Man of the Moment

Sean William Scott

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Tuesday, July 12, 2005

Random Gripes and Reviews 

I spent nine hours doing inventory yesterday. Every Monday I do the cycle-sheets and pull all the indie, Image, Dark Horse and Wildstorm comics that have been out for over four weeks, in order to make room for new releases. Due to the boss and his wife, who normally does the Marvel and DC cycle-sheets and pulls, going away to San Diego for a week, I had to do the Marvel and DC inventory in addition to my normal tasks.
Nine hours. Of staring at comic books, counting them, and trying to arrange shelves to make room for the coming week's releases. And this is in addition to all the other maintenance and customer service tasks I have to perform on a Monday. Like dealing with people who refuse to believe me when I tell them that the Haunted Tank never actually had its own title.
It was one of those days that really makes you hate comics, in other words.

Continuing the theme of hyper-sensitive parents these last couple weeks, I did have a woman come in on Monday with two young boys, who had to have their hands disinfected before they could touch anything. Her primary concern was whether or not we had any "G rated" Archie comics.
Yes, there are apparently people out there who think Archie is just a tad too racy for kids these days...
The other head-scratcher was the parent who came in over the weekend and felt that all manga, regardless of content, was "inappropriate" for her teenage daughter...but Fillerbunny comics are a-okay!

Last week's comics largely failed to excite me. It was a fairly standard assortment of episodes for the titles I normally buy.
Superman #219: I'm somewhat baffled by the format of this cross-over. One of the better elements of the "Countdown to Infinite Crisis" minis is that they've been self-contained. And so a four-part series that takes place between issues of Omac Project feels grafted on. Especially if, as the structure of this installment and this week's Action Comics indicate, we're going to see three "hallucination" episodes make up the bulk of each issue, with only a page or two at the beginning and end to actually advance the plot. It could be interesting, creating a kind of "Rashomon" effect for the story-line, but this first installment feels very by the numbers and rote.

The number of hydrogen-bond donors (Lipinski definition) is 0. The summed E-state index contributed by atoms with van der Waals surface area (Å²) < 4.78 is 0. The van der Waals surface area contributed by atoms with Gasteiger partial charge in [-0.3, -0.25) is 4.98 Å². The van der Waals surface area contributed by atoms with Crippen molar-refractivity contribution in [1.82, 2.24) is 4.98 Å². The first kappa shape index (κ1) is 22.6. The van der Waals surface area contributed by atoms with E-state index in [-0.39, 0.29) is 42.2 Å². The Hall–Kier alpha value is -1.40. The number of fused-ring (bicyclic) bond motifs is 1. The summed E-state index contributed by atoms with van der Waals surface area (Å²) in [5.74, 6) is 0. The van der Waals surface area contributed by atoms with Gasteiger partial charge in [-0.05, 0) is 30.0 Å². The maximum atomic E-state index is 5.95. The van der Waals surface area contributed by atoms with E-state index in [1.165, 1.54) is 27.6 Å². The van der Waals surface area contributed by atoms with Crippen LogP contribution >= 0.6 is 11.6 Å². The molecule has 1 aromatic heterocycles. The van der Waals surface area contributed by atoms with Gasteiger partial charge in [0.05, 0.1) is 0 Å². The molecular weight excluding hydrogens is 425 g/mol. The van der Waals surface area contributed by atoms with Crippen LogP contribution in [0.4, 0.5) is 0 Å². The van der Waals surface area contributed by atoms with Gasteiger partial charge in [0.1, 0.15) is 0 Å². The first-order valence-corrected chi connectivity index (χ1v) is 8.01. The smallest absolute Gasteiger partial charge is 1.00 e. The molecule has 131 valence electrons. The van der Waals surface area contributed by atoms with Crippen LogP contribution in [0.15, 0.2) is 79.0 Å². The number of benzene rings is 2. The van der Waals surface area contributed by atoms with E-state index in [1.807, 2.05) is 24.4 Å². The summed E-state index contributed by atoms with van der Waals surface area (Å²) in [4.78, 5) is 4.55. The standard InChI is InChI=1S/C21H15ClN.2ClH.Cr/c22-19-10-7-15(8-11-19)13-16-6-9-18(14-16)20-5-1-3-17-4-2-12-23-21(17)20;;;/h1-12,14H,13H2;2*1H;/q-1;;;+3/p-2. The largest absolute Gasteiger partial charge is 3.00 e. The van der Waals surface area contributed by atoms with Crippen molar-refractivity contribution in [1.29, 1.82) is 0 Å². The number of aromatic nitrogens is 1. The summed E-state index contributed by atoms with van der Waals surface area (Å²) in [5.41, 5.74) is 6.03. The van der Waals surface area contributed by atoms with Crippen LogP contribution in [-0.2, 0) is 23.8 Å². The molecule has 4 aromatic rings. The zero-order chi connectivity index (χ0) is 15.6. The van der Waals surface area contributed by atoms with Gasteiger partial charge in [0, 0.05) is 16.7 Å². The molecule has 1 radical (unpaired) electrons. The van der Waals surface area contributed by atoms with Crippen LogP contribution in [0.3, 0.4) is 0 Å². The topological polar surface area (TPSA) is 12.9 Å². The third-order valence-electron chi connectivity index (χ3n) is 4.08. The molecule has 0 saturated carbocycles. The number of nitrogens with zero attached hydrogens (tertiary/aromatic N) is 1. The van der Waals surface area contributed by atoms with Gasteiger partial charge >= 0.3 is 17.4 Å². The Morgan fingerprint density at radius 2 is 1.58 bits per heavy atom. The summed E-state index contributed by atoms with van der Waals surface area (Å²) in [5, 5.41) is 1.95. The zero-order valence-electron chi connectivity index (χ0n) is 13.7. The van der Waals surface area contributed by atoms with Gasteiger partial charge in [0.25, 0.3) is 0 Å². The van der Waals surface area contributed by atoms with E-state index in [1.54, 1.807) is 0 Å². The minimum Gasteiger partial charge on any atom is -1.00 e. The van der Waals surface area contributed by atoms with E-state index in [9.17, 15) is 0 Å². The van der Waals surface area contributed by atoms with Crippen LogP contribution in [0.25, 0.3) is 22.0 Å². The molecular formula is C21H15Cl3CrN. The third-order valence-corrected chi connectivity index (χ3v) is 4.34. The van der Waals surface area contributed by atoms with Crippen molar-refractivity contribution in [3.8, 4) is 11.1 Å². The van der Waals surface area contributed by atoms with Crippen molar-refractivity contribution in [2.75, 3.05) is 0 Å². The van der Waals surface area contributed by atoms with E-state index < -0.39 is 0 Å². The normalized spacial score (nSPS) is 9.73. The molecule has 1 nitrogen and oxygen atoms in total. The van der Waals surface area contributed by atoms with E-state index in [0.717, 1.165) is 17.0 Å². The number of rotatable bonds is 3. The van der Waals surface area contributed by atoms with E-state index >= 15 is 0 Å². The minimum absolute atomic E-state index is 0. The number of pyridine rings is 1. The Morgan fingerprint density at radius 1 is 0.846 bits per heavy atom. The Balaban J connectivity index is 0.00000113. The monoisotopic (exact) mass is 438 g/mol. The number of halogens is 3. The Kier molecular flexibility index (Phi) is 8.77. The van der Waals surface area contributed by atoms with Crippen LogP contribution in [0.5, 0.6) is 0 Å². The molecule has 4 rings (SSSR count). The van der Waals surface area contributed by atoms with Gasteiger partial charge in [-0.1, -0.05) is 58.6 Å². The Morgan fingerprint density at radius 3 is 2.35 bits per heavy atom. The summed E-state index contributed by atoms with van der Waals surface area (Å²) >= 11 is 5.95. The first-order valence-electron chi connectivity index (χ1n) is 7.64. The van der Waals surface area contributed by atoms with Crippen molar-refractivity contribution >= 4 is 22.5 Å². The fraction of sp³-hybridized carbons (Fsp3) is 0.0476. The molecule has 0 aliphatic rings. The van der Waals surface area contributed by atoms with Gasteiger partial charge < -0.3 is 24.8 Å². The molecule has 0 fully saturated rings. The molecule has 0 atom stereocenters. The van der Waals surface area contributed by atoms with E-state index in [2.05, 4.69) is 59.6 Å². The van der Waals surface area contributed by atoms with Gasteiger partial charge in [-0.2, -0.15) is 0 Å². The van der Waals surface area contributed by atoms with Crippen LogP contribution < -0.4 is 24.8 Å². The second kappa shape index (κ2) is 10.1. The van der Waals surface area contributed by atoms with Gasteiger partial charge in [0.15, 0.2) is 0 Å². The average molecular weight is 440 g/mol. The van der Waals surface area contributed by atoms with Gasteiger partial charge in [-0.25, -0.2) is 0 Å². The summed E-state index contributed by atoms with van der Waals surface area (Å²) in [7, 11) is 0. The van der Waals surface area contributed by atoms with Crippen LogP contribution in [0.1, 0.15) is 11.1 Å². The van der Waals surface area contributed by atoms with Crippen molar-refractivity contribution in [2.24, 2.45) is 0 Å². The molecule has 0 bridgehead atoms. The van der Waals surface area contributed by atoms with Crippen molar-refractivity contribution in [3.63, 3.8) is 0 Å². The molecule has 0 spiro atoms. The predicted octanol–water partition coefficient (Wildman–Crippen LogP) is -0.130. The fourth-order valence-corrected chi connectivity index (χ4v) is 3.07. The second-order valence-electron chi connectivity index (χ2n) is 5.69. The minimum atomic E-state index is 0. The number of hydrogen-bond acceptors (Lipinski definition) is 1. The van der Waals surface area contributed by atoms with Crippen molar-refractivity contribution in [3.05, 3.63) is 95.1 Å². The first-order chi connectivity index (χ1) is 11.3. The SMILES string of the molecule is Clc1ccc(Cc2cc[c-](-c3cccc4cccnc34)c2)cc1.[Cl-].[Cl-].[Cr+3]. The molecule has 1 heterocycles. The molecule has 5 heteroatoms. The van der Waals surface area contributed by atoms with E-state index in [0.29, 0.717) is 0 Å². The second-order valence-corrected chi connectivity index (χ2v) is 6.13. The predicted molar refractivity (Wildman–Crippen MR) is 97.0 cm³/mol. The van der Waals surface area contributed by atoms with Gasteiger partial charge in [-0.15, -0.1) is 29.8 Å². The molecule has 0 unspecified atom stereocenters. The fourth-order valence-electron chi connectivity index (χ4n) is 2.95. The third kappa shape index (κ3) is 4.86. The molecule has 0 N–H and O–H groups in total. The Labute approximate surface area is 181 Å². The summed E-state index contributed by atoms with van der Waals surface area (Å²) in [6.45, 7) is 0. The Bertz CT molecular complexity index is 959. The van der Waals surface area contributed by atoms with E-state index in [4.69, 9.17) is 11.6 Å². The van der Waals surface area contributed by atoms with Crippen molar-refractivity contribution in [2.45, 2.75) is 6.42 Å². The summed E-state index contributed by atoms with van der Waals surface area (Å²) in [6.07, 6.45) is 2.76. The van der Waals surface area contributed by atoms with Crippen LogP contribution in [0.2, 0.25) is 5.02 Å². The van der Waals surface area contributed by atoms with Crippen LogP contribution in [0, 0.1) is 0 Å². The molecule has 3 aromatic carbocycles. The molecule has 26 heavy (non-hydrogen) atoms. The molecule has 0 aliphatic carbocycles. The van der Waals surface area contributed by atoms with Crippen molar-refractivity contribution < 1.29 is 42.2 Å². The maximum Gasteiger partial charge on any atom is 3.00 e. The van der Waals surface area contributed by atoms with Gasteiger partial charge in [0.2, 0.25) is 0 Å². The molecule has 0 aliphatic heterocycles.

Firestorm #15: I would say that this issue was actually a bit better than the previous one. Now that the new status quo has been established the actual story can begin. Here we get a decent super-hero fight scene, some opening teases of a potential new element to the Firestorm origin, and a cliff-hanger which makes promising use of the most distinctive new supporting cast member.

Wildguard: Fool's Gold #1: Now, this is fun. A good mix of humor and action with original characters and a strong world back-ground. This is the kind of fun super-hero comics that people should be checking out. Especially those who make a habit of complaining about the lack of good, fun super-hero comics.

Gotham Central #33: This works for several reasons. It presents a compelling mixture that well exploits the meta-narrative aspects of the DC Universe. We, as the readers, know that this can't possibly be the real Robin, but within the parameters of the fiction that assumption can't be made. The police simply cannot trust Batman at his word when he says that it's not Robin. So the real mystery, from the reader's perspective, is who is dressing up as Batman and Robin, and why. It creates an interesting disconnect between the mystery that the characters are trying to solve and the true, larger story going on around them that they are still unaware of.

Ocean #6: And so Warren Ellis' engaging sci-fi story ends as an action movie. And, given the set-up, that's a fair and appropriate ending. The issue doesn't quite work as a discrete unit, and it benefits strongly from a re-reading of the prior issues. Ellis is fond of characterization by implication, and he does enjoy his exposition, but I would have, for myself, preferred a more explicit examination of Kane's reactions to the aliens under the ice. How would a man who has made his life's work the taking away of weapons from people react to learning that the human race is the genetic inheritors of a race that exists only to kill?

I'd like to say something about the Fantastic Four film, but it's very hard to work up either any great enthusiasm or disdain for it. I thought it was middling and dull, with far too little action for a super-hero adventure. Jessica Alba was typically wooden, and she managed to drag the performance of Ioan Gruffud, who actually is a talented actor, down to her level. Michael Chiklis seemed to inhabit his role well, but the costume never worked for me. It never stopped looking like a foam rubber suit. The highlights of the film were Chris Evans enthusiastic portrayal of the Human Torch and Julian McMahon's sly Victor Von Doom. Both actors seemed to relish their roles and it came across.
So, that's some decent acting, but not terribly much to be excited about otherwise. An unrelentingly mediocre film that it's hard to like or really dislike.
It was nice to see lots of naked Chris Evans though. And if he didn't before, I suspect that the few shirtless scenes Michael Chiklis had has won him many new gay fans.


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